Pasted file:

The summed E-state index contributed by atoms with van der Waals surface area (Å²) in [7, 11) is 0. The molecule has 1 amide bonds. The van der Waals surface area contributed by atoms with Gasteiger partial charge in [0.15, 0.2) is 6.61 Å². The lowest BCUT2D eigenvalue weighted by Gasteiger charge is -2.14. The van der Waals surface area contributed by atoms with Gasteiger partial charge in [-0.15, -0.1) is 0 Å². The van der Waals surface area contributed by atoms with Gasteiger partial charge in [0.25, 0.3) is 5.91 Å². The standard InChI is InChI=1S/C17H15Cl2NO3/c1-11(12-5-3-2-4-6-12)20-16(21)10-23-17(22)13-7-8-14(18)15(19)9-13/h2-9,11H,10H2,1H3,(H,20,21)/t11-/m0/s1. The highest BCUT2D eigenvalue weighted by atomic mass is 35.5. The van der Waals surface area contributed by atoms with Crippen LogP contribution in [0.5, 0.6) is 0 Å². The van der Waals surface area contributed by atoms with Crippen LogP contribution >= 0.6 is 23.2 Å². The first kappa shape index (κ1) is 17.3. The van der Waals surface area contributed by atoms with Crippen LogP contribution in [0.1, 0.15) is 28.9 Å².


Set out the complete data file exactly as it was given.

The summed E-state index contributed by atoms with van der Waals surface area (Å²) in [7, 11) is 0. The molecule has 1 amide bonds. The van der Waals surface area contributed by atoms with Gasteiger partial charge in [0.15, 0.2) is 6.61 Å². The lowest BCUT2D eigenvalue weighted by Gasteiger charge is -2.14. The van der Waals surface area contributed by atoms with Gasteiger partial charge in [-0.15, -0.1) is 0 Å². The van der Waals surface area contributed by atoms with Gasteiger partial charge in [0.25, 0.3) is 5.91 Å². The standard InChI is InChI=1S/C17H15Cl2NO3/c1-11(12-5-3-2-4-6-12)20-16(21)10-23-17(22)13-7-8-14(18)15(19)9-13/h2-9,11H,10H2,1H3,(H,20,21)/t11-/m0/s1. The highest BCUT2D eigenvalue weighted by atomic mass is 35.5. The van der Waals surface area contributed by atoms with Crippen LogP contribution in [0.5, 0.6) is 0 Å². The van der Waals surface area contributed by atoms with Crippen LogP contribution >= 0.6 is 23.2 Å². The first kappa shape index (κ1) is 17.3. The van der Waals surface area contributed by atoms with Crippen LogP contribution in [0.1, 0.15) is 28.9 Å².